LEICESTER, United Kingdom – A bishop in Ireland is warning that the greatest danger in the fight against abuse is to “relax and believe that the worst is in some way behind us.”
Bishop Brendan Leahy of Limerick said society sometimes wants “to simplify this issue and move on.”
“To stay with an awareness of the pervasiveness of abuse and those dark parts of our human nature and the tendency to exploit weakness and vulnerability, may be almost too much,” he said.
But the bishop said “to take this view would be a profound error which would compound the historical failures.”
The bishop was speaking at a child safeguarding conference which took place in his diocese on January 11, where he also praised the recent #MeToo internet movement for drawing attention to sexual abuse in society.
“In recent weeks, millions have joined the social media conversation using the hashtag #MeToo, or its equivalent, on Twitter, Facebook and Instagram – women and men denouncing harmful sexual experiences,” Leahy said.
“Many are revealing for the first time, via social media, their own stories. While the majority of those sharing #MeToo stories are adult women, a large number of the shared stories reveal sexual abuse that began when they were still minors,” the bishop continued.
The theme of the conference was ‘Building Collaboration in Safeguarding,’ and it involved 100 representatives of organizations across the Diocese of Limerick.
Leahy said people of his generation had almost no awareness of the pervasiveness and impact of abuse in society.
“As a consequence, failure to recognize and respond appropriately to the complex issues which abuse presents, has at times compounded the profound and harmful impact on the lives of many young and vulnerable persons,” he said.
“At one point in trying to tackle the issues, we began speaking about child protection. Today we speak instead of ‘safeguarding’ because ‘safeguarding’ is a concept that reaches beyond protection, responding not only to problems which have occurred but incorporates the prevention of harm and the promotion of welfare. Safeguarding also extends beyond children to include people of all ages and abilities who may have vulnerabilities which expose them to a risk of abuse,” Leahy said.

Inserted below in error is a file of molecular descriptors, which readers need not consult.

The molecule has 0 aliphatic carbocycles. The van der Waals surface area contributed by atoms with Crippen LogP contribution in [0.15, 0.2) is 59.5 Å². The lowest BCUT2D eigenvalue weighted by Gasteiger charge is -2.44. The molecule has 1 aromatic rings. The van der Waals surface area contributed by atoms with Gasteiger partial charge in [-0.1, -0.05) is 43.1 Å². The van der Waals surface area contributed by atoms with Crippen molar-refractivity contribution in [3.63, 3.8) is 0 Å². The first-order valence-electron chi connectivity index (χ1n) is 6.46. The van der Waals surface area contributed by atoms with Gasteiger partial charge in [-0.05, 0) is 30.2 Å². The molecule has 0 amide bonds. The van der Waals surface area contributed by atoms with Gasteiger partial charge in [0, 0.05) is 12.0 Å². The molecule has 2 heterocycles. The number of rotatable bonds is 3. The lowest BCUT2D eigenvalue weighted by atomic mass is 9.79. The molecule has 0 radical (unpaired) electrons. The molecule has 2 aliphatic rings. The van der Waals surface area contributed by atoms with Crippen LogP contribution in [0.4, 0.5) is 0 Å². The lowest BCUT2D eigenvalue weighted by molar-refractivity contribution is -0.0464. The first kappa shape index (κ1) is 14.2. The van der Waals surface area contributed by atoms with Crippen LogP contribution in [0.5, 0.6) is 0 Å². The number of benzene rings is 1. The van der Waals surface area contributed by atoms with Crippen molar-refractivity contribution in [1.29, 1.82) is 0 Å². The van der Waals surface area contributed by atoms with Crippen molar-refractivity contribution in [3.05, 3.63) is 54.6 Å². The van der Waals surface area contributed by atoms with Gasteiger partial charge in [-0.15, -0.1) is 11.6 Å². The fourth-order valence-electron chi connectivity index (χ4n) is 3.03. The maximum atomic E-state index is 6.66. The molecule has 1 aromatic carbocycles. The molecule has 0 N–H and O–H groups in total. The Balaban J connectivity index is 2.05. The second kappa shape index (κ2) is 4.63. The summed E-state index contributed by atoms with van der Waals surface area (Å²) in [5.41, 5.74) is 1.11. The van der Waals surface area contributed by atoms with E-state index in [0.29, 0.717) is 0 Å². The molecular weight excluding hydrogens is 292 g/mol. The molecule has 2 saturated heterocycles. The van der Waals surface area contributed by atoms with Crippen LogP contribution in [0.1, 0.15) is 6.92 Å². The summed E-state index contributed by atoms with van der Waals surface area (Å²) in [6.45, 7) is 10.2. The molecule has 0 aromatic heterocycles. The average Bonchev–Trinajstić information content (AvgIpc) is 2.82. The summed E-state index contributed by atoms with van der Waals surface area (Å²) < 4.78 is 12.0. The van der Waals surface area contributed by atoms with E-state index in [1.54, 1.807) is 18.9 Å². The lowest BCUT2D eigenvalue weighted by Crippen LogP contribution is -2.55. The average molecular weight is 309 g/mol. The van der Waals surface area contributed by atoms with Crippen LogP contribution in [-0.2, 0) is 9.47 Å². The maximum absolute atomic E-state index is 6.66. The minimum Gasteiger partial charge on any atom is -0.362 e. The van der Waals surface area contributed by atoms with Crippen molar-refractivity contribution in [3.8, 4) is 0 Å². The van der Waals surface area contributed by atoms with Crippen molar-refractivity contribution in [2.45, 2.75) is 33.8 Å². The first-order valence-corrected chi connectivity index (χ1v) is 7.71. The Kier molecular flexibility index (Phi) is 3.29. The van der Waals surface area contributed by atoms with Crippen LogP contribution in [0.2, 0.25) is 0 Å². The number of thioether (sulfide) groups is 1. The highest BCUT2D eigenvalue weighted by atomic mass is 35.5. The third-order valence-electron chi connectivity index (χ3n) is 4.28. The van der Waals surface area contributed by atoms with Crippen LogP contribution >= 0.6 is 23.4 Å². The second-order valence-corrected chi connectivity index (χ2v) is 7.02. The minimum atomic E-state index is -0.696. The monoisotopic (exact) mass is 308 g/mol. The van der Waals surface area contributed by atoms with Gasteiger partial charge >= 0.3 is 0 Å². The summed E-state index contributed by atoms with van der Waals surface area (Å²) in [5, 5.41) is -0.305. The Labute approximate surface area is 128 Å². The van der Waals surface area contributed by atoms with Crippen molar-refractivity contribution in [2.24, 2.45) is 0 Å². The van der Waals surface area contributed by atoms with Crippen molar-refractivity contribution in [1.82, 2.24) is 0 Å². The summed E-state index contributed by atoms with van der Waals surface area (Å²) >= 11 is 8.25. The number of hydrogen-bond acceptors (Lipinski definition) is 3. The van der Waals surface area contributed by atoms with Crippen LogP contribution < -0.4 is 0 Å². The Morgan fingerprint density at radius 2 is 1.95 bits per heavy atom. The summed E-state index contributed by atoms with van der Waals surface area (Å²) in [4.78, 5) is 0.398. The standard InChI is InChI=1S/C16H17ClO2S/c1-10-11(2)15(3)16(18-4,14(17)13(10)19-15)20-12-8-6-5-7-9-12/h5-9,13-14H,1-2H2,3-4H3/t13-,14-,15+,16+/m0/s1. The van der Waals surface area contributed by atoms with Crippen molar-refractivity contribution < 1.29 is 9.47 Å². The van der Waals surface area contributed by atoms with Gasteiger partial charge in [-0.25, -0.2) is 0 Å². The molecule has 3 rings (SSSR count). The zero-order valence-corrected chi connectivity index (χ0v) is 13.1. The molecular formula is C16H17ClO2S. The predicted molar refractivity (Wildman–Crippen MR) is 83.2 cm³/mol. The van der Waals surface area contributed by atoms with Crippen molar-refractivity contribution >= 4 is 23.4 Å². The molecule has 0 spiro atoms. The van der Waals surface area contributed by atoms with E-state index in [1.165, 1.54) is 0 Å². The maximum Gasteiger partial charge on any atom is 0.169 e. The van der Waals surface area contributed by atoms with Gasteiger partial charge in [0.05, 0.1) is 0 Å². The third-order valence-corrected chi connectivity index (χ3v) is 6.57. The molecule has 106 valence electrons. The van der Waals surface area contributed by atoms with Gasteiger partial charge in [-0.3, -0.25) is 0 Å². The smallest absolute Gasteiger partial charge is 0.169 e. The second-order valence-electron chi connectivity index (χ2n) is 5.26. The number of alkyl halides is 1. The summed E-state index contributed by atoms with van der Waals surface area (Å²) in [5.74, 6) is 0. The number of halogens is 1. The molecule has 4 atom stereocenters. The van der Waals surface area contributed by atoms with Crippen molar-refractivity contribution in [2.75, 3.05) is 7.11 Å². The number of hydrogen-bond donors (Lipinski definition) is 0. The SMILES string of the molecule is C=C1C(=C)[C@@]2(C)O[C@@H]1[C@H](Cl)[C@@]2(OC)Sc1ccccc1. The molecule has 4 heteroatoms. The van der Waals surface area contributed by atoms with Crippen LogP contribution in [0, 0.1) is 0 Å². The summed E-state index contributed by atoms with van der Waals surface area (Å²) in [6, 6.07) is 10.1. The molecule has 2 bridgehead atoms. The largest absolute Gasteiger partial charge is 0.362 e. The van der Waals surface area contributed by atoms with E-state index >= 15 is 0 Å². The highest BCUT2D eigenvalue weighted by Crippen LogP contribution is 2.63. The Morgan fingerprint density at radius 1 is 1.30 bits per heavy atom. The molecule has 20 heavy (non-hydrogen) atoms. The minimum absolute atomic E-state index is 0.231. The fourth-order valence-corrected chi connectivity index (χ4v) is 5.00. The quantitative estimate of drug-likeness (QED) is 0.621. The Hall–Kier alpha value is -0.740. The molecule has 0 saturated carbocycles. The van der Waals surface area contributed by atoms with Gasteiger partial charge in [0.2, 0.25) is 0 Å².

The bishop also spoke about his meetings with the victims of sexual abuse, and what he learned from these encounters.
“This can impact on all dimensions of their lives and there are no quick or simple solutions to what are sometimes their lifelong struggles,” he said.
Revelations about clerical sexual abuse has left public confidence in the Church at its lowest level in the history of Ireland.
In 2011, the Irish Prime Minister Enda Kenny said the “historic relationship between church and state in Ireland could not be the same again. The rape and torture of children were downplayed or ‘managed’ to uphold instead the primacy of the institution, its power, standing and reputation.”
Once the most Catholic nation in Europe, in 2015 Ireland held a referendum on same-sex marriage in which 62 percent of the voters backed changing the constitution to allow the practice. The government is now preparing another referendum to strike down the constitution’s protections for the unborn, allowing legalized abortion in the country.
Pope Francis is expected to visit the country during the World Meeting of Families, which is taking place in Dublin from August 21-26, 2018.